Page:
Elizabeth Warren announces abortion protections in wake of Alabama ban

Clark Mindock

Elizabeth Warren has called on Congress to take action amid the wave of anti-abortion bills that have been passed across the US this year, including the recent bill in Alabama that could send doctors to prison for life over the procedures.

Ms Warren, a top Democratic presidential candidate, warned that the laws pushed forward by conservatives could allow the Supreme Court to chip away at America’s abortion protections established in Roe v Wade, or reverse that precedent all together.

"Right-wing Republican lawmakers in Alabama just enacted the most extreme abortion ban in over 40 years," Ms Warren wrote in a Medium post on Friday. "The new law bans abortion at every stage of pregnancy, doesn’t include exceptions for rape and incest, and could result in doctors who perform an abortion being thrown in prison for up to 99 years. Republicans in Missouri are following close behind with a bill of their own."

Ms Warren continued, casting the effort as a broader Republican attempt to overturn Roe v Wade.

“I’ll be blunt: It just might work. President Trump has packed the courts with extreme, anti-choice judges,” Ms Warren said of the conservative plan to undermine abortion access. “Senate Republicans stole a Supreme Court seat and rammed through the confirmation of Justice Kavanaugh last year in order to cement an anti-choice majority on the Supreme Court.”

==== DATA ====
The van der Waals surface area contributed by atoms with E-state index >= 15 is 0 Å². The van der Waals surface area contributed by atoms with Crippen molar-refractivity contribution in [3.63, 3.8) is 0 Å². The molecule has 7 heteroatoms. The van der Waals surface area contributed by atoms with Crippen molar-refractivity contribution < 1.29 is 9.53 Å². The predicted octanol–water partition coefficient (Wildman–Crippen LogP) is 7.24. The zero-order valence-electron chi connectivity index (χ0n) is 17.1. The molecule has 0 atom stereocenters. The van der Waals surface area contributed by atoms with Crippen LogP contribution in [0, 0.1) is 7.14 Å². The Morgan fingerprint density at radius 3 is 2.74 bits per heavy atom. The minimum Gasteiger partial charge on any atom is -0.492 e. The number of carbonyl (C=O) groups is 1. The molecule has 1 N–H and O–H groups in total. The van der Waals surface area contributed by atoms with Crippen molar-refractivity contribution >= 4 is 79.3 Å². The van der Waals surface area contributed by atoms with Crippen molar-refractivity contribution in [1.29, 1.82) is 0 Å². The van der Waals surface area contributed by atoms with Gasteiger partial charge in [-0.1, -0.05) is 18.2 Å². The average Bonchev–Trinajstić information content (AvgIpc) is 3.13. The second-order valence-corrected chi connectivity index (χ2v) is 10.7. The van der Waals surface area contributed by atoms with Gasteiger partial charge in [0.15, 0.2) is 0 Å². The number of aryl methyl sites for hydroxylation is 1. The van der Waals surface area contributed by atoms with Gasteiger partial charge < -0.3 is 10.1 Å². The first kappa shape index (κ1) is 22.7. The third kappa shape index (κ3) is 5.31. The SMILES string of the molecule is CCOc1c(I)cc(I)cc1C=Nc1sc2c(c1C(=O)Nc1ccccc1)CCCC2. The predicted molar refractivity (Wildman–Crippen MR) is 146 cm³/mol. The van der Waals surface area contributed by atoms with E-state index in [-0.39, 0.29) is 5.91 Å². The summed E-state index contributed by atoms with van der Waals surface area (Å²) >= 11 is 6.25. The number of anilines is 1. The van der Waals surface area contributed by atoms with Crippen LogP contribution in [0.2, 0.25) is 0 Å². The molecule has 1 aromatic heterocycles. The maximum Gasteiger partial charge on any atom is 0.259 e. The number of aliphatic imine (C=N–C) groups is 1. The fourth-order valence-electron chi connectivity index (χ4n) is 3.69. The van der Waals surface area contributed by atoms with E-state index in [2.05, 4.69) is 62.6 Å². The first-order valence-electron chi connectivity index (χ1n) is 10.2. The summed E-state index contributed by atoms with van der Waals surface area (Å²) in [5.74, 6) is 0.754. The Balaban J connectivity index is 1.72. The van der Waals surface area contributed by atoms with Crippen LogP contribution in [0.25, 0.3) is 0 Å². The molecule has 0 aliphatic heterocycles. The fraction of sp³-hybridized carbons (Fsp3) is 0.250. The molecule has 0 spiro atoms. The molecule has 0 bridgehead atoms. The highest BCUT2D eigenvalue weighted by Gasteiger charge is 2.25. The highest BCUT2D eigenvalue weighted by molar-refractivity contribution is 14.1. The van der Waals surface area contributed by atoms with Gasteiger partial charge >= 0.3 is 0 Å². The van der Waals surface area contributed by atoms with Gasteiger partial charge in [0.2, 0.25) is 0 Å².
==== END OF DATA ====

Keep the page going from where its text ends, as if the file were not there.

The Massachusetts senator noted that efforts to undermine the landmark Roe decision have been well underway since the decision was passed down 46 years ago. That has included efforts that have eliminated abortion clinics in 90 per cent of American counties, and the curbing of access to reproductive health services.

Ms Warren is calling for Congress to take on the issue, and to pass a federal statute that “parallel the constitutional right in Roe v Wade”.

Noting that polling shows that 71 per cent of Americans oppose the removal of Roe, Ms Warren said that the US government should work to stop states from interfering with the ability of healthcare providers to do their job.

The bill recently signed into law in Alabama would effectively ban abortion in the state, and would see physicians who perform the procedures going to prison for up to 99 years or life.

Opponents of the bill note that the law would rip the agency of women from them, and could lead women to seek dangerous and unregulated abortions from non-medical professionals.